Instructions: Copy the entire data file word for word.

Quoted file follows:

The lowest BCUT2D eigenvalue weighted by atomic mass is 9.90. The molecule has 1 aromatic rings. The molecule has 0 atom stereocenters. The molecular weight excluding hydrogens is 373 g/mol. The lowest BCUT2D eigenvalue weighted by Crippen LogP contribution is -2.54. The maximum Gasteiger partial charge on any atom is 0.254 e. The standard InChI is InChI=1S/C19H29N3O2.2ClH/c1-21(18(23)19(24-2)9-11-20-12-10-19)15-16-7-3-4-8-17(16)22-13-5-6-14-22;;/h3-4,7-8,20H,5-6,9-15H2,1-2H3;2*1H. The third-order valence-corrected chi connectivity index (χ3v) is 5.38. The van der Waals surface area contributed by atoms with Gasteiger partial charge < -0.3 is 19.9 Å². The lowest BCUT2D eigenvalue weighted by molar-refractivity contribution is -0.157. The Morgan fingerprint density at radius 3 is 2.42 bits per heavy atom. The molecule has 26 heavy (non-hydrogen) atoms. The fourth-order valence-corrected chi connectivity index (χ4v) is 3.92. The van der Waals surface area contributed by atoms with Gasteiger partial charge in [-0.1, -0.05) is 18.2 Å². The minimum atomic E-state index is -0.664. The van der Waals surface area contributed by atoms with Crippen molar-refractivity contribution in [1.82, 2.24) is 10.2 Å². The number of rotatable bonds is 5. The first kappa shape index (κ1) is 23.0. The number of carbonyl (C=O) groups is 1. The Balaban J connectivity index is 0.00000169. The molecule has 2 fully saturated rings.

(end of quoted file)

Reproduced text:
The lowest BCUT2D eigenvalue weighted by atomic mass is 9.90. The molecule has 1 aromatic rings. The molecule has 0 atom stereocenters. The molecular weight excluding hydrogens is 373 g/mol. The lowest BCUT2D eigenvalue weighted by Crippen LogP contribution is -2.54. The maximum Gasteiger partial charge on any atom is 0.254 e. The standard InChI is InChI=1S/C19H29N3O2.2ClH/c1-21(18(23)19(24-2)9-11-20-12-10-19)15-16-7-3-4-8-17(16)22-13-5-6-14-22;;/h3-4,7-8,20H,5-6,9-15H2,1-2H3;2*1H. The third-order valence-corrected chi connectivity index (χ3v) is 5.38. The van der Waals surface area contributed by atoms with Gasteiger partial charge < -0.3 is 19.9 Å². The lowest BCUT2D eigenvalue weighted by molar-refractivity contribution is -0.157. The Morgan fingerprint density at radius 3 is 2.42 bits per heavy atom. The molecule has 26 heavy (non-hydrogen) atoms. The fourth-order valence-corrected chi connectivity index (χ4v) is 3.92. The van der Waals surface area contributed by atoms with Gasteiger partial charge in [-0.1, -0.05) is 18.2 Å². The minimum atomic E-state index is -0.664. The van der Waals surface area contributed by atoms with Crippen molar-refractivity contribution in [1.82, 2.24) is 10.2 Å². The number of rotatable bonds is 5. The first kappa shape index (κ1) is 23.0. The number of carbonyl (C=O) groups is 1. The Balaban J connectivity index is 0.00000169. The molecule has 2 fully saturated rings.